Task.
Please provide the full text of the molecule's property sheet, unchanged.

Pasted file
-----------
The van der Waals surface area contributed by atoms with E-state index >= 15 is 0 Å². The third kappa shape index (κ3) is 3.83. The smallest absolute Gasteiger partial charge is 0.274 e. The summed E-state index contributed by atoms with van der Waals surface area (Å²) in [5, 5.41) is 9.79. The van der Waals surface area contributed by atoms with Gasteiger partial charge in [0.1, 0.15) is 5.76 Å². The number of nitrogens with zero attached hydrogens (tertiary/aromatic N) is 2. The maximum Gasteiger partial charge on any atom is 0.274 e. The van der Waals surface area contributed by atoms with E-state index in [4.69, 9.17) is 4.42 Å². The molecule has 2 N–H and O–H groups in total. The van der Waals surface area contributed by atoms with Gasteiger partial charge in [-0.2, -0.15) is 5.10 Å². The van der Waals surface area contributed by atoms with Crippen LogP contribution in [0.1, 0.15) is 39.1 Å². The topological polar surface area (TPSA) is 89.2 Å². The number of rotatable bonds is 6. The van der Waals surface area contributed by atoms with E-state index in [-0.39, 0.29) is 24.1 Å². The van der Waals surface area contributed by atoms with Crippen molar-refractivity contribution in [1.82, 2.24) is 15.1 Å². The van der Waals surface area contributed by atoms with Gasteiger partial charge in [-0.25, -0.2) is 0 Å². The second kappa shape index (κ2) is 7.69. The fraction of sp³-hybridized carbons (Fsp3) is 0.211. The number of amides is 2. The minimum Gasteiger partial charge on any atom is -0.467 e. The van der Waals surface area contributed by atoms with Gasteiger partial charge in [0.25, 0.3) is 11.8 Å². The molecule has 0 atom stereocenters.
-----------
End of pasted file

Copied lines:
The van der Waals surface area contributed by atoms with E-state index >= 15 is 0 Å². The third kappa shape index (κ3) is 3.83. The smallest absolute Gasteiger partial charge is 0.274 e. The summed E-state index contributed by atoms with van der Waals surface area (Å²) in [5, 5.41) is 9.79. The van der Waals surface area contributed by atoms with Gasteiger partial charge in [0.1, 0.15) is 5.76 Å². The number of nitrogens with zero attached hydrogens (tertiary/aromatic N) is 2. The maximum Gasteiger partial charge on any atom is 0.274 e. The van der Waals surface area contributed by atoms with E-state index in [4.69, 9.17) is 4.42 Å². The molecule has 2 N–H and O–H groups in total. The van der Waals surface area contributed by atoms with Gasteiger partial charge in [-0.2, -0.15) is 5.10 Å². The van der Waals surface area contributed by atoms with Crippen LogP contribution in [0.1, 0.15) is 39.1 Å². The topological polar surface area (TPSA) is 89.2 Å². The number of rotatable bonds is 6. The van der Waals surface area contributed by atoms with E-state index in [-0.39, 0.29) is 24.1 Å². The van der Waals surface area contributed by atoms with Crippen molar-refractivity contribution in [1.82, 2.24) is 15.1 Å². The van der Waals surface area contributed by atoms with Gasteiger partial charge in [-0.25, -0.2) is 0 Å². The second kappa shape index (κ2) is 7.69. The fraction of sp³-hybridized carbons (Fsp3) is 0.211. The number of amides is 2. The minimum Gasteiger partial charge on any atom is -0.467 e. The van der Waals surface area contributed by atoms with Gasteiger partial charge in [0.25, 0.3) is 11.8 Å². The molecule has 0 atom stereocenters.